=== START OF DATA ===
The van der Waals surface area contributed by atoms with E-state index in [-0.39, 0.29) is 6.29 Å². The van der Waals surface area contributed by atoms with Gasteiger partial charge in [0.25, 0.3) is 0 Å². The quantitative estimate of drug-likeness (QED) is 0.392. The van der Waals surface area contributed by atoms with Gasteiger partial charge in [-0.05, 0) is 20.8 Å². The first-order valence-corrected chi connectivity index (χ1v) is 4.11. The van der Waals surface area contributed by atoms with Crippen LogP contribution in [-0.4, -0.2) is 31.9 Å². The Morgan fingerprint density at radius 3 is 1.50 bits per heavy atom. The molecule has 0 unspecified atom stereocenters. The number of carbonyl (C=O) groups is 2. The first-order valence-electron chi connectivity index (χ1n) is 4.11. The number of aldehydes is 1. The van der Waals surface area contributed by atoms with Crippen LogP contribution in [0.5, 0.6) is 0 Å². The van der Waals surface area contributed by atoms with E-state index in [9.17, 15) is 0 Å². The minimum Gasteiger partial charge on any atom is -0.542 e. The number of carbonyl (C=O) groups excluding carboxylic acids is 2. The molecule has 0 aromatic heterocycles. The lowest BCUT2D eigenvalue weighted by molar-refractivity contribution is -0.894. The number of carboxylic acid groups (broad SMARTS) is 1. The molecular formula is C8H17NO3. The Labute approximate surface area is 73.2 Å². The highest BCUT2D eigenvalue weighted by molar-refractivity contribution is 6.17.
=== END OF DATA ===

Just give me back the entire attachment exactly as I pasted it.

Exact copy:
The van der Waals surface area contributed by atoms with E-state index in [-0.39, 0.29) is 6.29 Å². The van der Waals surface area contributed by atoms with Gasteiger partial charge in [0.25, 0.3) is 0 Å². The quantitative estimate of drug-likeness (QED) is 0.392. The van der Waals surface area contributed by atoms with Gasteiger partial charge in [-0.05, 0) is 20.8 Å². The first-order valence-corrected chi connectivity index (χ1v) is 4.11. The van der Waals surface area contributed by atoms with Crippen LogP contribution in [-0.4, -0.2) is 31.9 Å². The Morgan fingerprint density at radius 3 is 1.50 bits per heavy atom. The molecule has 0 unspecified atom stereocenters. The number of carbonyl (C=O) groups is 2. The first-order valence-electron chi connectivity index (χ1n) is 4.11. The number of aldehydes is 1. The van der Waals surface area contributed by atoms with Crippen LogP contribution in [0.5, 0.6) is 0 Å². The van der Waals surface area contributed by atoms with E-state index in [9.17, 15) is 0 Å². The minimum Gasteiger partial charge on any atom is -0.542 e. The number of carbonyl (C=O) groups excluding carboxylic acids is 2. The molecule has 0 aromatic heterocycles. The lowest BCUT2D eigenvalue weighted by molar-refractivity contribution is -0.894. The number of carboxylic acid groups (broad SMARTS) is 1. The molecular formula is C8H17NO3. The Labute approximate surface area is 73.2 Å². The highest BCUT2D eigenvalue weighted by molar-refractivity contribution is 6.17.